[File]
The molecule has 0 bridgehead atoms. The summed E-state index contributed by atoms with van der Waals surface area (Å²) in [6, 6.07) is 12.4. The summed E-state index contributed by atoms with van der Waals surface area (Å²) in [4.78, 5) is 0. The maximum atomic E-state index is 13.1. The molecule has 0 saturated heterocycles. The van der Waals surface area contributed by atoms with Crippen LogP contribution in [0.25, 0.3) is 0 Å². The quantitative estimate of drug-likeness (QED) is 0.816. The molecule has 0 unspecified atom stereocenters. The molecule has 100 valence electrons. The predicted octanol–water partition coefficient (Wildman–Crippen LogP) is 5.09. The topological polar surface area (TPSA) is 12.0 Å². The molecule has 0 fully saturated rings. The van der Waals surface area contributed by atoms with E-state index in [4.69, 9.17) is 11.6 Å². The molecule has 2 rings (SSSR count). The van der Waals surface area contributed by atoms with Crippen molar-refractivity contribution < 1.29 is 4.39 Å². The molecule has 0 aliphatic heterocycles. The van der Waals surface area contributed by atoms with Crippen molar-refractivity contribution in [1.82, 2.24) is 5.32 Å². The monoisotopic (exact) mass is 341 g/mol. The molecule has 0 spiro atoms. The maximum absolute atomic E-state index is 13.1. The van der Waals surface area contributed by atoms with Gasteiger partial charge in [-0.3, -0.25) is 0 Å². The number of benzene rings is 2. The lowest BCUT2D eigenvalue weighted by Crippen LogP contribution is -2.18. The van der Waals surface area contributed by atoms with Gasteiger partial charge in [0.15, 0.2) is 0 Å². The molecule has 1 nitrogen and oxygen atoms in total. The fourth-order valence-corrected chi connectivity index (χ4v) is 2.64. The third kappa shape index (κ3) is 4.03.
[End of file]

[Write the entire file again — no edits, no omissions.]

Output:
The molecule has 0 bridgehead atoms. The summed E-state index contributed by atoms with van der Waals surface area (Å²) in [6, 6.07) is 12.4. The summed E-state index contributed by atoms with van der Waals surface area (Å²) in [4.78, 5) is 0. The maximum atomic E-state index is 13.1. The molecule has 0 saturated heterocycles. The van der Waals surface area contributed by atoms with Crippen LogP contribution in [0.25, 0.3) is 0 Å². The quantitative estimate of drug-likeness (QED) is 0.816. The molecule has 0 unspecified atom stereocenters. The molecule has 100 valence electrons. The predicted octanol–water partition coefficient (Wildman–Crippen LogP) is 5.09. The topological polar surface area (TPSA) is 12.0 Å². The molecule has 0 fully saturated rings. The van der Waals surface area contributed by atoms with E-state index in [4.69, 9.17) is 11.6 Å². The molecule has 2 rings (SSSR count). The van der Waals surface area contributed by atoms with Crippen molar-refractivity contribution < 1.29 is 4.39 Å². The molecule has 0 aliphatic heterocycles. The van der Waals surface area contributed by atoms with Crippen molar-refractivity contribution in [1.82, 2.24) is 5.32 Å². The monoisotopic (exact) mass is 341 g/mol. The molecule has 0 spiro atoms. The maximum absolute atomic E-state index is 13.1. The van der Waals surface area contributed by atoms with Gasteiger partial charge in [-0.3, -0.25) is 0 Å². The number of benzene rings is 2. The lowest BCUT2D eigenvalue weighted by Crippen LogP contribution is -2.18. The van der Waals surface area contributed by atoms with Gasteiger partial charge in [0.15, 0.2) is 0 Å². The molecule has 1 nitrogen and oxygen atoms in total. The fourth-order valence-corrected chi connectivity index (χ4v) is 2.64. The third kappa shape index (κ3) is 4.03.